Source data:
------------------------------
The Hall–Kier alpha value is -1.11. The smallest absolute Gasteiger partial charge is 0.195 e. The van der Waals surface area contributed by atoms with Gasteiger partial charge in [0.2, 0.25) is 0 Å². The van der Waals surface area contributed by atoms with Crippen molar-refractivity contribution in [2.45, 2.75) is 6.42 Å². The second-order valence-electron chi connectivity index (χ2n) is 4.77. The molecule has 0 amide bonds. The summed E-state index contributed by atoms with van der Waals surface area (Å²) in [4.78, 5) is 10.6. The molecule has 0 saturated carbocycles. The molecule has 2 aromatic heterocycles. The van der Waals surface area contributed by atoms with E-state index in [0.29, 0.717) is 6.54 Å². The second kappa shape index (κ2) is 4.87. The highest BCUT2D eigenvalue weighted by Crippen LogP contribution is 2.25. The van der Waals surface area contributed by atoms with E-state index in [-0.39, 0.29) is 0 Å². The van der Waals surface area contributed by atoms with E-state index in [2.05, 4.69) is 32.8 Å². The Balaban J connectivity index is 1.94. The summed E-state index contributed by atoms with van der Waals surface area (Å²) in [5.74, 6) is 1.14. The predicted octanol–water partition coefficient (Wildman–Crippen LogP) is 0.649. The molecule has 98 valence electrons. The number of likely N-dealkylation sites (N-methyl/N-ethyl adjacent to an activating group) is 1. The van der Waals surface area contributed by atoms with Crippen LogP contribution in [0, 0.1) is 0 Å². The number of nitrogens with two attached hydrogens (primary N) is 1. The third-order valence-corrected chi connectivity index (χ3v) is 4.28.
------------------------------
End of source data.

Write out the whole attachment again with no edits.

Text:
The Hall–Kier alpha value is -1.11. The smallest absolute Gasteiger partial charge is 0.195 e. The van der Waals surface area contributed by atoms with Gasteiger partial charge in [0.2, 0.25) is 0 Å². The van der Waals surface area contributed by atoms with Crippen molar-refractivity contribution in [2.45, 2.75) is 6.42 Å². The second-order valence-electron chi connectivity index (χ2n) is 4.77. The molecule has 0 amide bonds. The summed E-state index contributed by atoms with van der Waals surface area (Å²) in [4.78, 5) is 10.6. The molecule has 0 saturated carbocycles. The molecule has 2 aromatic heterocycles. The van der Waals surface area contributed by atoms with E-state index in [0.29, 0.717) is 6.54 Å². The second kappa shape index (κ2) is 4.87. The highest BCUT2D eigenvalue weighted by Crippen LogP contribution is 2.25. The van der Waals surface area contributed by atoms with E-state index in [-0.39, 0.29) is 0 Å². The van der Waals surface area contributed by atoms with E-state index in [2.05, 4.69) is 32.8 Å². The Balaban J connectivity index is 1.94. The summed E-state index contributed by atoms with van der Waals surface area (Å²) in [5.74, 6) is 1.14. The predicted octanol–water partition coefficient (Wildman–Crippen LogP) is 0.649. The molecule has 98 valence electrons. The number of likely N-dealkylation sites (N-methyl/N-ethyl adjacent to an activating group) is 1. The van der Waals surface area contributed by atoms with Crippen LogP contribution in [0, 0.1) is 0 Å². The number of nitrogens with two attached hydrogens (primary N) is 1. The third-order valence-corrected chi connectivity index (χ3v) is 4.28.